Protest organizer Abdallah Abu Rahmah from Bil'in was convicted of incitement and organizing illegal demonstrations today, after an eight months long military trial, during which he was kept behind bars. He was acquitted of a stone-throwing charge and a vindictive arms-possession charge.
Abdallah Abu Rahmah's verdict was read today in a packed military court room, concluding an eight months long politically motivated show-trial. Diplomats from France, Malta, Germany, Spain and the UK, as well as a representative of the European Union were in attendance to observe the trial. Many of his friends, supporters and family members showed up to send their support.
Abu Rahmah, the coordinator of the Bil'in Popular Committee Against the Wall and Settlements, was acquitted of two out of the four charges brought against him in the indictment - stone-throwing and a ridiculous and vindictive arms possession charge. According to the indictment, Abu Rahmah collected used tear-gas projectiles and bullet cases shot at demonstrators, with the intention of exhibiting them to show the violence used against demonstrators. This absurd charge is a clear example of how eager the military prosecution is to use legal procedures as a tool to silence and smear unarmed dissent.
The court did, however, find Abu Rahmah guilty of two of the most draconian anti-free speech articles in military legislation: incitement, and organizing and participating in illegal demonstrations. It did so based only on testimonies of minors who were arrested in the middle of the night and denied their right to legal counsel, and despite acknowledging significant ills in their questioning.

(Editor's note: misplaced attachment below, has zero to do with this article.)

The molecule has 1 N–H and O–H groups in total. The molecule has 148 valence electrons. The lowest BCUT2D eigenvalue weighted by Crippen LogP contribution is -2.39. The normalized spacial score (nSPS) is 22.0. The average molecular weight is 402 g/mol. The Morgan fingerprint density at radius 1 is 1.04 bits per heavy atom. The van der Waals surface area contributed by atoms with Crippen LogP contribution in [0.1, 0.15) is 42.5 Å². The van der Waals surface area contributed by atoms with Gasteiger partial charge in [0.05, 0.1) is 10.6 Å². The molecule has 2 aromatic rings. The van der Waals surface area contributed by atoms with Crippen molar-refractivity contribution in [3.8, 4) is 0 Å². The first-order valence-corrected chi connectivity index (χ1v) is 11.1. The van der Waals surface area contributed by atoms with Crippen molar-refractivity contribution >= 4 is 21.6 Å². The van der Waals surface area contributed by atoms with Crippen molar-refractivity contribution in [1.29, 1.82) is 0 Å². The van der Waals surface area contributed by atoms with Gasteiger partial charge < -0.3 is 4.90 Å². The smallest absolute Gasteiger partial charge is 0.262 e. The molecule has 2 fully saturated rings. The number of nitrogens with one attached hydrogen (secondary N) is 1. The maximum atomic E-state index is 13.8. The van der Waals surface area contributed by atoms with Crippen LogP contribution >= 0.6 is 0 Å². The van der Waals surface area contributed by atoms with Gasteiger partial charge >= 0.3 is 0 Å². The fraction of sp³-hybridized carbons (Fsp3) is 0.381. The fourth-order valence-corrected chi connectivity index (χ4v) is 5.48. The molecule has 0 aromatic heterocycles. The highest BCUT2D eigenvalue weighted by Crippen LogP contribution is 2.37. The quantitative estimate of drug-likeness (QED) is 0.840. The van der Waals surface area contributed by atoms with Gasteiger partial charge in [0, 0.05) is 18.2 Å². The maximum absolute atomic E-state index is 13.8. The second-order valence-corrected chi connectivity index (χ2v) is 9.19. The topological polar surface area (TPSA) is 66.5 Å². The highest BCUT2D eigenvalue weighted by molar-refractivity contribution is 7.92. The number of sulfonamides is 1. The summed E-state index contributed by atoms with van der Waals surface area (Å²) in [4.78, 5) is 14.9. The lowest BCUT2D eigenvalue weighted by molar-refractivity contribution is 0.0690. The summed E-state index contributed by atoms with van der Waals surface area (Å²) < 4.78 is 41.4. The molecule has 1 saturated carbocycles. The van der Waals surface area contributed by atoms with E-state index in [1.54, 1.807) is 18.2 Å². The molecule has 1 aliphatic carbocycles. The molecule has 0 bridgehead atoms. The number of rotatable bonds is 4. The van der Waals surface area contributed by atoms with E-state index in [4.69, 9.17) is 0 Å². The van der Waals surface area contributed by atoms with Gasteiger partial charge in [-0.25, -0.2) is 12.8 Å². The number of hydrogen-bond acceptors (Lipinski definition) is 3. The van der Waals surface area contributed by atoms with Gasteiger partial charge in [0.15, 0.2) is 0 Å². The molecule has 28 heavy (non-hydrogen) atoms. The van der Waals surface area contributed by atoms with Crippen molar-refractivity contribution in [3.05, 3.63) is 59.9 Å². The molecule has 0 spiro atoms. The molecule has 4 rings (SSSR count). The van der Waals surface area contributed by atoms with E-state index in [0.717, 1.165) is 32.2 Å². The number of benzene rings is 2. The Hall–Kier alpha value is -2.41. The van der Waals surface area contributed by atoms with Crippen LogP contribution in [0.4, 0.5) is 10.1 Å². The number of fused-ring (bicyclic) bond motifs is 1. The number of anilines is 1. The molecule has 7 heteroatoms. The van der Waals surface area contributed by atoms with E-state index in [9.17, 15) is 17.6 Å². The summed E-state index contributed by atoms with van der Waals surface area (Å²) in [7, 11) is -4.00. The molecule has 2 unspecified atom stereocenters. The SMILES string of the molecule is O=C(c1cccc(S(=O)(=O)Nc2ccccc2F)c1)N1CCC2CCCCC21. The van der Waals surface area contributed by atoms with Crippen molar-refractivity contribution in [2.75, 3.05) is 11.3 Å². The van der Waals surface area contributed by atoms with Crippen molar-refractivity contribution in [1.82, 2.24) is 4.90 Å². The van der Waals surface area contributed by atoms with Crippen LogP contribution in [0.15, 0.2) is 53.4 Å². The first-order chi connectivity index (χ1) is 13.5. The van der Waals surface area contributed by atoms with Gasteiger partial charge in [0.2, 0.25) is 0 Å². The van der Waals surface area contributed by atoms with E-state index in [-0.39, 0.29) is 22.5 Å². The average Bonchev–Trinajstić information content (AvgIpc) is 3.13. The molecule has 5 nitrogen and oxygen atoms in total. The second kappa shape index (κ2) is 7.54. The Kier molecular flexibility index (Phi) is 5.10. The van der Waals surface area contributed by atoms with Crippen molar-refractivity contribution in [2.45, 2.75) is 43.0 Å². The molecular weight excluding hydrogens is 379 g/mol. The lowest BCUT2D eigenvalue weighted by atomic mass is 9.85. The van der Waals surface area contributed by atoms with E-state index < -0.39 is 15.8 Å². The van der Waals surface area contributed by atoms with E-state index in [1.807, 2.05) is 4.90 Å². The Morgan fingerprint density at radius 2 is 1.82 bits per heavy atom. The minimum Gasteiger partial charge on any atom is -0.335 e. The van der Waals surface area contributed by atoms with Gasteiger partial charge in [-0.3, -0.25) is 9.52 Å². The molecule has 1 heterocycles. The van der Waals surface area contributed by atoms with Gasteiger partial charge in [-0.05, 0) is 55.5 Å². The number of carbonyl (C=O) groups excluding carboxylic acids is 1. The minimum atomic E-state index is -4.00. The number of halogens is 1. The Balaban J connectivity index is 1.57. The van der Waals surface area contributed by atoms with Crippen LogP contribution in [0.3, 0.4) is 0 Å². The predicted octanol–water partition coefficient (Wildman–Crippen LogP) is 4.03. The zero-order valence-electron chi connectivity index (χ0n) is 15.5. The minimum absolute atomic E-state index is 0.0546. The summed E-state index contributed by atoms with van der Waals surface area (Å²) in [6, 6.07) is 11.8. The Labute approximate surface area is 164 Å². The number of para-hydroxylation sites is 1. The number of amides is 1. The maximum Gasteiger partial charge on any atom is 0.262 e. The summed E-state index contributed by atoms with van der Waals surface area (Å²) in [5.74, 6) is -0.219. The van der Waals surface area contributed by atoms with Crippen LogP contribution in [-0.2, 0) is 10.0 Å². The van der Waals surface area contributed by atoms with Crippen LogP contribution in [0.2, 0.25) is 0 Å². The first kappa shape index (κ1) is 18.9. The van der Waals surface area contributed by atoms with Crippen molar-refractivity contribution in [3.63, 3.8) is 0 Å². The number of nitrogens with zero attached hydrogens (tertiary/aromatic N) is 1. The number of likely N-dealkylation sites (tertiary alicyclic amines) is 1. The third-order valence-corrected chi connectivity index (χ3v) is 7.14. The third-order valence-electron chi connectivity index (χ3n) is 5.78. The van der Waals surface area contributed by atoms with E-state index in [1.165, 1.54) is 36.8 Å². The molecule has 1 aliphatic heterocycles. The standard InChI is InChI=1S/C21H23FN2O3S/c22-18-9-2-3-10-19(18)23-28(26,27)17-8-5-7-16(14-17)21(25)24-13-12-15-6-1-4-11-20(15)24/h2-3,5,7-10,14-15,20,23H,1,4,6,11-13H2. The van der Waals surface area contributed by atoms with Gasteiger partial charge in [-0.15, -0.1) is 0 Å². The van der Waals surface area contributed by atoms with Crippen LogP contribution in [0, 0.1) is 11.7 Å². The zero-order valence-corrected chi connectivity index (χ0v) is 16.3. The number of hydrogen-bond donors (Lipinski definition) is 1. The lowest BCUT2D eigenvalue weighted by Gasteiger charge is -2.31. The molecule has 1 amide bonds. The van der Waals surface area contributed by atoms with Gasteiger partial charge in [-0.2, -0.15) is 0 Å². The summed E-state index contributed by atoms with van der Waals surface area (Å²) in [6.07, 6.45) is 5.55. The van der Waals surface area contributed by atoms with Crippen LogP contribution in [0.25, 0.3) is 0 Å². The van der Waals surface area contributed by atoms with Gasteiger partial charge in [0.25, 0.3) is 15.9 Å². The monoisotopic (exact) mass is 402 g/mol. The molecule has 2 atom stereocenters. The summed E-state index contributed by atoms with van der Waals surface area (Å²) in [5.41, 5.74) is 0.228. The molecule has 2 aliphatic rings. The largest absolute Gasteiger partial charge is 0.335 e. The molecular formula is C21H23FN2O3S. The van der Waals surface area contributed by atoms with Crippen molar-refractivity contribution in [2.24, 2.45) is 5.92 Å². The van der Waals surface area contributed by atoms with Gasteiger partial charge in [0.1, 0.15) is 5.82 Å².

The court was also undeterred by the fact that the prosecution failed to provide any concrete evidence implicating Abu Rahmah in any way, despite the fact that all demonstrations in Bil'in are systematically filmed by the army.
Under military law, incitement is defined as "The attempt, verbally or otherwise, to influence public opinion in the Area in a way that may disturb the public peace or public order" (section 7(a) of the Order Concerning Prohibition of Activities of Incitement and Hostile Propaganda (no.101), 1967), and carries a 10 years maximal sentence.